Becoming a Family: The Greatest Adventure of All
Nothing can quite prepare you for the realities of parenthood. As joyful and meaningful as this stage of life is, it can be very difficult. Life with babies and small children is, for most couples, a total shock to the system. If you aren’t thoughtful and intentional about what you’re doing, parenthood can take a huge toll on your marriage.
As a marriage counselor, I’m always thrilled when smart, proactive couples show up for premarital counseling. My only wish is that more would show up for “pre-baby counseling.” Because having a baby is a much bigger deal, emotionally and relationally, than getting hitched. Unfortunately, there is no such thing. Do a quick google search and about the only thing you find about “preparing for a baby” has to do with fitness, nutrition, and the ocean of baby-gear that you could acquire. Not the emotional, relational and structural changes that all family systems go through as they renegotiate their relationship, their roles, and adjust to life with kids.
Having kids changes everything, but it’s hard to imagine what those changes will be until you actually do it. Most couples experience challenges that never occurred to them were even possible, while they were spending leisurely days shopping for baby furniture and talking about how much fun family fishing trips will be. (Or were consumed with riding the rollercoaster of protracted infertility).
But from the first day that little bundle is home, that couple is instantly faced with needing to make major changes around everything from they way they communicate, to expectations about what should be happening, to a higher need for teamwork, to establishing new systems so everything runs smoothly, to what role they each take with each other and as parents. Sprinkle in some anxiety, postpartum depression, sleep deprivation, no game plan, and a screaming baby and it can get tense pretty fast.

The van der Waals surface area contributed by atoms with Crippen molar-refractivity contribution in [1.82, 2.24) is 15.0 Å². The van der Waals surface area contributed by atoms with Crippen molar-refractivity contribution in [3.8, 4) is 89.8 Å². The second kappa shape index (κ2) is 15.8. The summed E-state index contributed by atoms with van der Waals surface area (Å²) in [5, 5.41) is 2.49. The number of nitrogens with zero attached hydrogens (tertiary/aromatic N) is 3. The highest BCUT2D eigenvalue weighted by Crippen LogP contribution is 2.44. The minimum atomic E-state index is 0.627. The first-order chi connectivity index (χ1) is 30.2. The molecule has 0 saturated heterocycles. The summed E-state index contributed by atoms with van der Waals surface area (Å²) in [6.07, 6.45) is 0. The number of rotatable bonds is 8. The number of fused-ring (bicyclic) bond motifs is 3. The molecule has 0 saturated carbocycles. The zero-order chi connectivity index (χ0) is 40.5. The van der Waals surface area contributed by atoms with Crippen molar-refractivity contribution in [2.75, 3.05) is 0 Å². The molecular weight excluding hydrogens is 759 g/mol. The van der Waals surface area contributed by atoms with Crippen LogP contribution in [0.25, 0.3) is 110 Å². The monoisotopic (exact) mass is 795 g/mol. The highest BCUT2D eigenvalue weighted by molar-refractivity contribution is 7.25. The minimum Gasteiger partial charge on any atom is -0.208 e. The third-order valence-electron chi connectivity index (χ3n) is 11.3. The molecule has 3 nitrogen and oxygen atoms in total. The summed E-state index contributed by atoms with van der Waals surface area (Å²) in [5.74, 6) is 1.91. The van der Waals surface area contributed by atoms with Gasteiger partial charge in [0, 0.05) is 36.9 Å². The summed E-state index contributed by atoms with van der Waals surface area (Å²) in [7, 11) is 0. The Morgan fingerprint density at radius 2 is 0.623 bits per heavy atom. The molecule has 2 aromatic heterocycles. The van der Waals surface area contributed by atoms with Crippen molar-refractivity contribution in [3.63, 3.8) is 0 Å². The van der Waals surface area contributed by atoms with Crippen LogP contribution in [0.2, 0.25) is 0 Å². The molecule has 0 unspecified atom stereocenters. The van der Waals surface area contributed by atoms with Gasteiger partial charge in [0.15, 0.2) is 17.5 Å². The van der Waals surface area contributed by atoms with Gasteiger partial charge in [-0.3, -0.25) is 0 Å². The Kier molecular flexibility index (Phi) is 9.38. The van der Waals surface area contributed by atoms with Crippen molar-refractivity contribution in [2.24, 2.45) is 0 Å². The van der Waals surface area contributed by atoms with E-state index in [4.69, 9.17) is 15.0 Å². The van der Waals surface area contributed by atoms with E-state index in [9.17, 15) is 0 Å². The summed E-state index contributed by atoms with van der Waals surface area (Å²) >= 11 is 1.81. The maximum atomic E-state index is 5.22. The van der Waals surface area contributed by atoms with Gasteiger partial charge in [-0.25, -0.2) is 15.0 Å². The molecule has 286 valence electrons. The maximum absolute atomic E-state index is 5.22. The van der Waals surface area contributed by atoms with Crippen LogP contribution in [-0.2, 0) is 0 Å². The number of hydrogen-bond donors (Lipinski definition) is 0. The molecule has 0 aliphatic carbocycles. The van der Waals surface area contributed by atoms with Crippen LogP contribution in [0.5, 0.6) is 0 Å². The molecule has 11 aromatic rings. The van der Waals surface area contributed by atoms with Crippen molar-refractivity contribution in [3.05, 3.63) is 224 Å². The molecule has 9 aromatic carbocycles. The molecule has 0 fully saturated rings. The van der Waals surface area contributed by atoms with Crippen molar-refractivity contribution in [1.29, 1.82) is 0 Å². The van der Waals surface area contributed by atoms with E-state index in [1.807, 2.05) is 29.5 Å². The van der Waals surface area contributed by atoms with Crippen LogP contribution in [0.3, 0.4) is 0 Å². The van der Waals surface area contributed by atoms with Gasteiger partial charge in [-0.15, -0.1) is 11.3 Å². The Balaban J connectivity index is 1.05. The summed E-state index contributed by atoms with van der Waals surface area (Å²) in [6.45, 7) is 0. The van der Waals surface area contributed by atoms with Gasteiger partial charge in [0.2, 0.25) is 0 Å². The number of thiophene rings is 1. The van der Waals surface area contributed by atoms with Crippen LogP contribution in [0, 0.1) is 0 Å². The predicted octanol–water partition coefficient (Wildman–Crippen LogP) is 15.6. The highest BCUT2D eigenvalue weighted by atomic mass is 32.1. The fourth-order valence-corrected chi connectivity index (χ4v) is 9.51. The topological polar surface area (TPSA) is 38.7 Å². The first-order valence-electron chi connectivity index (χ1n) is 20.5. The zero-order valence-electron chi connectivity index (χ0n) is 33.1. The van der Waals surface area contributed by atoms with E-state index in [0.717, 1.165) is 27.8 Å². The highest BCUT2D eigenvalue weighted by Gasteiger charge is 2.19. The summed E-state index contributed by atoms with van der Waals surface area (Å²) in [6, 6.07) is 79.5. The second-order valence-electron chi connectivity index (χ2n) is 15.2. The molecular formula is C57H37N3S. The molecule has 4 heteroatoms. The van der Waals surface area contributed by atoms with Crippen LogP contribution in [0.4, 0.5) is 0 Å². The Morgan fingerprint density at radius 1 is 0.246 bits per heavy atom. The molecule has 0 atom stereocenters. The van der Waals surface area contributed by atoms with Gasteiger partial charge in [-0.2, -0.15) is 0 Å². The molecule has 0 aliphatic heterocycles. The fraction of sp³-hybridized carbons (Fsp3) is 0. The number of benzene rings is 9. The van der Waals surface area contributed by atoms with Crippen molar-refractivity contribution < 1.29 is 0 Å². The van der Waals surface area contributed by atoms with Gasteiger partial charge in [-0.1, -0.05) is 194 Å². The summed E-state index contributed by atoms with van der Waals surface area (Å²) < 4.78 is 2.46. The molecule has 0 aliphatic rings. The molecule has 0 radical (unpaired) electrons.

It’s a major life transition, and a lot to deal with. And if you just let it go, and hope for the best it’s quite possible to become a statistical average and not enjoy the experience that that much. Research on marital satisfaction over the family life cycle has shown that there is a trend towards lower enjoyment of married life after having kids.
Here’s the depressing graph:
Parenting Together CAN Be Joyful
But that graph does not have to be YOUR reality. You are not a statistical average. You are a person with free will, choices, and you’re already taking control over the situation by educating yourself. You get to be in charge of your life, and your family experience.
I’m here as a wife, mom, and marriage and family therapist to tell you that life with kids doesn’t have to be difficult, and it does not need to negatively impact your marriage. In fact, if you put even half as much time into figuring out your post-baby game plan (and your own personal growth opportunities) as you do into childbirth preparation classes you can avoid many of the most common pitfalls of new parents.
Even if you are well in to your child bearing years, making some simple changes in the way you communicate and the way you do things can have a hugely positive impact. There are tried and true ways of approaching parenthood that help you keep your sanity and also set healthy boundaries around your marriage.
On this edition of the Love, Happiness and Success Podcast I’m going to be sharing my top tips about where to where to start if you want to have a more peaceful home, a strong marriage, great communication, easier kids, be on the same page with your partner, and have a shared vision for your family that is rooted in your core values.
All the best,